Beijing detains former Canadian diplomat Michael Kovrig after Chinese Huawei executive’s arrest

It remains unclear if the detentions have to do with each other but China previously warned of 'consequences' over Meng Wanzhou's arrest

Chris Riotta
New York
Tuesday 11 December 2018 18:46
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China comments on Huawei arrest in Canada

A former Canadian diplomat has reportedly been detained in China following the arrest of a top executive for a Chinese telecoms giant in Canada earlier this month.

It was not immediately clear if the cases were related, but Canadian analysts had already predicted China would retaliate after the arrest of Huawei chief financial officer Meng Wanzhou, which occurred 1 December at the request of US authorities.

The former diplomat is Michael Kovrig. He works for the International Crisis Group, which said it was seeking his prompt and safe release.

Ms Wanzhou is accused by US officials of misleading multinational banks about Huawei’s control of a company operating in Iran, putting the banks at risk of violating US sanctions which would incur severe penalties, according to court documents.

China had previously threatened severe consequences unless Canada released Ms Wanzhou immediately. Canadian Prime Minister Justin Trudeau responded in a statement that the matter was one for the courts to decide.

Ms Wanzhou — the 46-year-old daughter of Huawei’s founder — was arrested as she was changing planes in Vancouver. In a sworn affidavit, she said she was innocent and would contest the allegations against her at trial if she is surrendered to the United States.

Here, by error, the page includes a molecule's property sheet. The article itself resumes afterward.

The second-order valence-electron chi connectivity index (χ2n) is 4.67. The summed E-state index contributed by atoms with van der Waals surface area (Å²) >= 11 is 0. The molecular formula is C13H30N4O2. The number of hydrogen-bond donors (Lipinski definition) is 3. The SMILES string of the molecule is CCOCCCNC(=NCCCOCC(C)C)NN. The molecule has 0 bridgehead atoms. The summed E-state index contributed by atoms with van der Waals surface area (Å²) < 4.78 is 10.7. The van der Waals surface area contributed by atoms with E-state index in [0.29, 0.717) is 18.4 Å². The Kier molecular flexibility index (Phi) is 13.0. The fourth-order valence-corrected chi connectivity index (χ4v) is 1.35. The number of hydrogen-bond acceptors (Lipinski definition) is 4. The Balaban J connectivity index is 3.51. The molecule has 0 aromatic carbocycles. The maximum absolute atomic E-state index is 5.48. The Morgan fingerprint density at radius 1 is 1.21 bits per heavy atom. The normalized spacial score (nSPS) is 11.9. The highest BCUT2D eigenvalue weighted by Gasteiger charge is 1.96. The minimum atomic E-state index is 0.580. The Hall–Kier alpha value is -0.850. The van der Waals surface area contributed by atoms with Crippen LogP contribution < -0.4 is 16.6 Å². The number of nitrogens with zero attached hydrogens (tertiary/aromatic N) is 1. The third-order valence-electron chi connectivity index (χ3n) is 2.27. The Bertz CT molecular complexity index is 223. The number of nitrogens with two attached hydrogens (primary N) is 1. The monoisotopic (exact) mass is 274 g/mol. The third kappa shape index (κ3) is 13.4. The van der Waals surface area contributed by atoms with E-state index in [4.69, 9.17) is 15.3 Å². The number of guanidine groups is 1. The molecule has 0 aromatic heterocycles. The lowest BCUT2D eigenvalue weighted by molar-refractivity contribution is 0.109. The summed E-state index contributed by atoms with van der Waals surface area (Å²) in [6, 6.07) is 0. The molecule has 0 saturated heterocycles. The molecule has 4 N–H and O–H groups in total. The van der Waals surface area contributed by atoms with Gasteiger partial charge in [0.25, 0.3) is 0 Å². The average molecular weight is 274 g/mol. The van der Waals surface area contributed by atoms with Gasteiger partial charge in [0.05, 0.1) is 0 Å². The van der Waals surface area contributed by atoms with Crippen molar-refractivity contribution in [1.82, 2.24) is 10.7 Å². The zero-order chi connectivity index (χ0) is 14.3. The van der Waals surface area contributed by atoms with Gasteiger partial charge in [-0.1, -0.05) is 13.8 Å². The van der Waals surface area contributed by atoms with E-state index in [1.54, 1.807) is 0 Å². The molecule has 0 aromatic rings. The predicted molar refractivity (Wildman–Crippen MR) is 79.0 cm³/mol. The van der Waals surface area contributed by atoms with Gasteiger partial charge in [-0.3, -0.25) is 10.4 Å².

Her arrest has roiled markets over fears it would exacerbate tensions between the United States and China, already at a high over tariffs. The two sides have agreed to trade negotiations that must be concluded by March.

Beijing has demanded the executive’s immediate release and threatened continued “consequences” for Canada. However, both Chinese and US officials appear to be avoiding linking her arrest to the trade dispute.

Canadian officials said they were not immediately able to confirm that Mr Kovrig was in detention, despite two sources telling Reuters the former diplomat had been detained Tuesday morning.

China’s Foreign Ministry and Ministry of Public Security did not respond immediately to questions about Mr Kovrig’s detention.

Huawei is the world’s largest supplier of telecommunications network equipment and second-biggest maker of smartphones, with revenue of about $92 billion last year. Unlike other big Chinese technology firms, it does much of its business overseas.

US officials allege Huawei was trying to use the banks to move money out of Iran. Companies are barred from using the U.S. financial system to funnel goods and services to sanctioned entities.

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Huawei and its lawyers have said the company operates in strict compliance with applicable laws, regulations and sanctions of the United States and other parties.

“We will continue to follow the bail hearing tomorrow. We have every confidence that the Canadian and US legal systems will reach a just conclusion,” the company said on Monday.

Reuters contributed to this report

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